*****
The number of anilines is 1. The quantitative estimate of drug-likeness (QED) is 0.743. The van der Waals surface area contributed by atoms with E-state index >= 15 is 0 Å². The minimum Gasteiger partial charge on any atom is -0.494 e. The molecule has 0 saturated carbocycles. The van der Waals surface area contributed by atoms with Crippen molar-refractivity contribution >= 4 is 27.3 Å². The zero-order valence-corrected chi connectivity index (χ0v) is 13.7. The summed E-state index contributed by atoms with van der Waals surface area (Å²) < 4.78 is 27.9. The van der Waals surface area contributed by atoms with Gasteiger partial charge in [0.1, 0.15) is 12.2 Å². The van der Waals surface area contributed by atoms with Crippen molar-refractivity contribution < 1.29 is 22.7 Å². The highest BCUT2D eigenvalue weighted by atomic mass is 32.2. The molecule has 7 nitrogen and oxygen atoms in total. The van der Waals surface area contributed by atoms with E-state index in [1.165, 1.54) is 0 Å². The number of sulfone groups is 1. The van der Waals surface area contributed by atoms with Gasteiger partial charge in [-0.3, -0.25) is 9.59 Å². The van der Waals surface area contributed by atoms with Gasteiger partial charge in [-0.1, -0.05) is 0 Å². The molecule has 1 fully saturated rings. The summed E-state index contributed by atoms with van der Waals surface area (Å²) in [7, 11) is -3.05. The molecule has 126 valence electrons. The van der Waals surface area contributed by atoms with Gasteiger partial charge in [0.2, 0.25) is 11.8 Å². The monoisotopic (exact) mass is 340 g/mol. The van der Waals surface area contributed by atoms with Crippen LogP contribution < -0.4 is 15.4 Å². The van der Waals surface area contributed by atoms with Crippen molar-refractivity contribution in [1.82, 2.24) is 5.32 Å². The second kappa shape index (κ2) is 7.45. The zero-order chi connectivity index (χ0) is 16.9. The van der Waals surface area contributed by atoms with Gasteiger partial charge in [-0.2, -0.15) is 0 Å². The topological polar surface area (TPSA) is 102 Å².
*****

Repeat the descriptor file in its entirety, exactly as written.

The number of anilines is 1. The quantitative estimate of drug-likeness (QED) is 0.743. The van der Waals surface area contributed by atoms with E-state index >= 15 is 0 Å². The minimum Gasteiger partial charge on any atom is -0.494 e. The molecule has 0 saturated carbocycles. The van der Waals surface area contributed by atoms with Crippen molar-refractivity contribution >= 4 is 27.3 Å². The zero-order valence-corrected chi connectivity index (χ0v) is 13.7. The summed E-state index contributed by atoms with van der Waals surface area (Å²) < 4.78 is 27.9. The van der Waals surface area contributed by atoms with Gasteiger partial charge in [0.1, 0.15) is 12.2 Å². The van der Waals surface area contributed by atoms with Crippen molar-refractivity contribution < 1.29 is 22.7 Å². The highest BCUT2D eigenvalue weighted by atomic mass is 32.2. The molecule has 7 nitrogen and oxygen atoms in total. The van der Waals surface area contributed by atoms with E-state index in [1.165, 1.54) is 0 Å². The number of sulfone groups is 1. The van der Waals surface area contributed by atoms with Gasteiger partial charge in [-0.3, -0.25) is 9.59 Å². The van der Waals surface area contributed by atoms with Gasteiger partial charge in [-0.1, -0.05) is 0 Å². The molecule has 1 fully saturated rings. The summed E-state index contributed by atoms with van der Waals surface area (Å²) in [7, 11) is -3.05. The molecule has 126 valence electrons. The van der Waals surface area contributed by atoms with Gasteiger partial charge in [0.2, 0.25) is 11.8 Å². The monoisotopic (exact) mass is 340 g/mol. The van der Waals surface area contributed by atoms with Crippen LogP contribution < -0.4 is 15.4 Å². The van der Waals surface area contributed by atoms with Crippen molar-refractivity contribution in [1.82, 2.24) is 5.32 Å². The second kappa shape index (κ2) is 7.45. The zero-order chi connectivity index (χ0) is 16.9. The van der Waals surface area contributed by atoms with Gasteiger partial charge in [-0.2, -0.15) is 0 Å². The topological polar surface area (TPSA) is 102 Å².